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Charge and Current
 Electric current is a base quantity defined in terms of the force between two long, parallel, currentcarrying conductors.
 Current I is rate of flow of charge. I = ΔQ/(Δt ΔQ) = I Δt
 Current is measured using an ammeter connected in series.
 1 coulomb (C) is the quantity of charge which passes when a current of 1 ampere passes for a time of 1 second.
 The elementary charge is e = 1.60 × 10−19 C. This is the size of the negative charge of an electron and the positive charge of a proton.

Charge Carriers
 In a metal, charge is carried by movement of free electrons; in an electrolyte, charge is carried by positive and negative ions.
 The conventional current is the direction in which positive charges would move. The electron current is in the opposite direction.
 Conductors, semiconductors and insulators have different numbers n of charge carriers per unit volume.
 In a metal wire of crosssectional area A with electrons moving with drift velocity v, the current is I = nAve

Potential Difference and E.m.f
 The potential difference between two points is defined as the work done in moving unit charge between those points. V = W/Q
 The p.d. or voltage across a component is measured using a voltmeter (of very high resistance) connected across it, i.e. in parallel with it.
 There is a p.d. of 1 volt between two points if 1 joule of work is done when 1 coulomb of charge moves between the points. 1 V = 1 JC−1
 The electromotive force (e.m.f.) of a source is defined as the work done in moving unit charge round a circuit

Ressistance
 The functions of a resistor in a circuit are to control the current, and to dissipate energy in heating.
 The resistance R of a conductor = (p.d. V across the conductor)/(current through it). R = V/I
 A conductor has a resistance of 1 ohm (Ω) if the current through it is 1 ampere when the p.d. across it is 1 volt.
 Ohm’s law: for a metallic conductor at constant temperature, the current through it is proportional to the p.d. across it.

CurrentVoltage Characteristics
 The I–V characteristic (graph) for a fixed resistor at constant temperature is a straight line through the origin.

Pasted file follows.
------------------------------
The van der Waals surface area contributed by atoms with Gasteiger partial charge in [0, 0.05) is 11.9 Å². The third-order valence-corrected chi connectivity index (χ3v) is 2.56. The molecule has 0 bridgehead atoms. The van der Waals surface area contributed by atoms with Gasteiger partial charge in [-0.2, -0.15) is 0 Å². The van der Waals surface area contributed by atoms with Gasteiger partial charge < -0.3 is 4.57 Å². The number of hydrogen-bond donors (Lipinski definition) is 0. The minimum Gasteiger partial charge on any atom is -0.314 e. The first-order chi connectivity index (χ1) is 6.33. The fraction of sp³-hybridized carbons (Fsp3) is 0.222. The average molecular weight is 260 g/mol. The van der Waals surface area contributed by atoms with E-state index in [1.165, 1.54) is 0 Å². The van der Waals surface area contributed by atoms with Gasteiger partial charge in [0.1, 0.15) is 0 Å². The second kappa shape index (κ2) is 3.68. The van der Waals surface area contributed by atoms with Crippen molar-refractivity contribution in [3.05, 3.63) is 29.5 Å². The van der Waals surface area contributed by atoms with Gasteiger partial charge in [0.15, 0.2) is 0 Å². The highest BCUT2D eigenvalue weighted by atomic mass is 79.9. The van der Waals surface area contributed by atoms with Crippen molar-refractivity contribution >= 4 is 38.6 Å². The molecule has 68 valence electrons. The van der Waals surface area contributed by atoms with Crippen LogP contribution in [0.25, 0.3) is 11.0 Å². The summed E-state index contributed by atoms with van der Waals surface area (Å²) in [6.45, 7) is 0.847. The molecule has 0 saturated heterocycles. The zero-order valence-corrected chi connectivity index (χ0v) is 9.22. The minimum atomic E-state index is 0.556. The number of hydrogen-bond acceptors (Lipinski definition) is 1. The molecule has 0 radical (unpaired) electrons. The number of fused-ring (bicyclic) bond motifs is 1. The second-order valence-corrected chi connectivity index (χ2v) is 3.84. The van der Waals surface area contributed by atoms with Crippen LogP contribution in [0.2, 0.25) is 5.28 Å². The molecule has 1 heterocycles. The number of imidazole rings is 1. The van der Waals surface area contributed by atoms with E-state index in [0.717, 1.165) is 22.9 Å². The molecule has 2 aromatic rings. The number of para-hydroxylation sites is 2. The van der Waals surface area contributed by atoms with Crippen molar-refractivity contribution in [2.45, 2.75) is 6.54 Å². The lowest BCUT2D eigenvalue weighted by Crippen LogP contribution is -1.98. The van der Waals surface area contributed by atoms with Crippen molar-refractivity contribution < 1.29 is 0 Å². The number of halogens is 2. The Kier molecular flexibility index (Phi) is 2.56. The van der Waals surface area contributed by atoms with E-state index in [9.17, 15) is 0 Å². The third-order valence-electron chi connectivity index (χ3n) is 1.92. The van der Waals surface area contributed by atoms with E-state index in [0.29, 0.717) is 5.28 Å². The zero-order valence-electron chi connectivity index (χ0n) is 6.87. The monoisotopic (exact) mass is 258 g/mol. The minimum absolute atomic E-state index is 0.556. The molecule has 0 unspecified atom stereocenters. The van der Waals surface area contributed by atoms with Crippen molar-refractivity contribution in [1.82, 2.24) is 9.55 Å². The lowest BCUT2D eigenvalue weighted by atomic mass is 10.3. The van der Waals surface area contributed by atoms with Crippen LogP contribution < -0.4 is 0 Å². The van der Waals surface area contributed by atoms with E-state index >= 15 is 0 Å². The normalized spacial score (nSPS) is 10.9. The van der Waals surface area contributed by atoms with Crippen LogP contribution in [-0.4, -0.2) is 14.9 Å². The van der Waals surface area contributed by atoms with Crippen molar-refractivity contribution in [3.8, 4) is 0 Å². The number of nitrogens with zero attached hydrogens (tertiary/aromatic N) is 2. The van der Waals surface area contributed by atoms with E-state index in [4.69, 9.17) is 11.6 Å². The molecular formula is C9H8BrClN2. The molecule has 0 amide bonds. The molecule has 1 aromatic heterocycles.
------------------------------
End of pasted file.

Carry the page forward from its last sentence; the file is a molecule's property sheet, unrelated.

The I–V characteristic for a filament lamp curves away from the current axis, because the resistance of the lamp increases with temperature.
 The I–V characteristic for a diode shows zero current for negative p.d.s, and for positive p.d.s up to about 0.5 V. The current then rises steeply, showing that the diode has low resistance in theforward direction.

Resistivity
 The resistivity of a conductor of length L, crosssectional area A and resistance R is ρ = RA/L. Thus R = ρL/A
 The unit of resistivity is Ωm. The resistivity of a metallic alloy used to make resistance wires is, typically, ρ = 4.9 × 10−7 Ωm.
 The resistance of a metal increases with temperature, because the increased vibration of atoms impedes the movement of electrons.
 The resistance of an (NTC) thermistor decreases with temperature because the greater energy releases more charge carriers.

Power in Electrical Circuits
 Power P developed in a
 circuit is P = VI = I2R = V2/R
 Energy transferred = power × time W = Pt = ItV
 Fuse wire is made of tinned copper, which has a low melting point. If the current rises too high, the fuse melts and protects the device.
 The kilowatthour is the energy transferred by a device of power 1 kW in a time of 1 hour. Electricity companies use the kWh for costing. 1 kWh = 1 kilowatt × 1 hour = 1000 J s−1 × 3600 s = 3.6 MJ

Series and Parallel Circuits
 Kirchhoff’s first law: at any circuit junction, total current in = total current out. This is a consequence of the conservation of charge. It follows that the current is constant round any series circuit.
 Kirchhoff’s second law: round any circuit loop, the sum of the e.m.f.s is equal to the sum of the p.d.s.
 Σ(e.m.f.) = Σ(IR). This is a consequence of the conservation
 of energy.
 Resistors or circuit components connected in parallel have the same potential difference across them

Resistors in Circuits
 For three resistors in series: Rs = R1 + R2 + R3
 For three resistors in parallel: 1/Rp = 1/R1 + 1/R2 + 1/R3
 A cell has internal resistance due tothe resistance of its chemicals. Some energy is dissipated in the internal resistance, and the terminal p.d. of a cell or battery which delivers a current is less than the e.m.f.
 For a cell of e.m.f. E and internal resistance r passing a current I through an external resistor R, E = I(R + r) The terminal p.d. is therefore V = IR = E − Ir

Potential Dividers
 A p.d. V is applied across two resistors R1 and R2 in series. The p.d.s across the resistors are V1 = VR1/(R1 + R2) and V2 = VR2/(R1 + R2)
 The resistance of a lightdependent resistor (LDR) decreases as the intensity of light falling on it increases.
 The resistance of an NTC thermistor decreases with increasing temperature.
 LDRs and thermistors are used as sensors in potential divider circuits to give p.d.s which change with light or temperature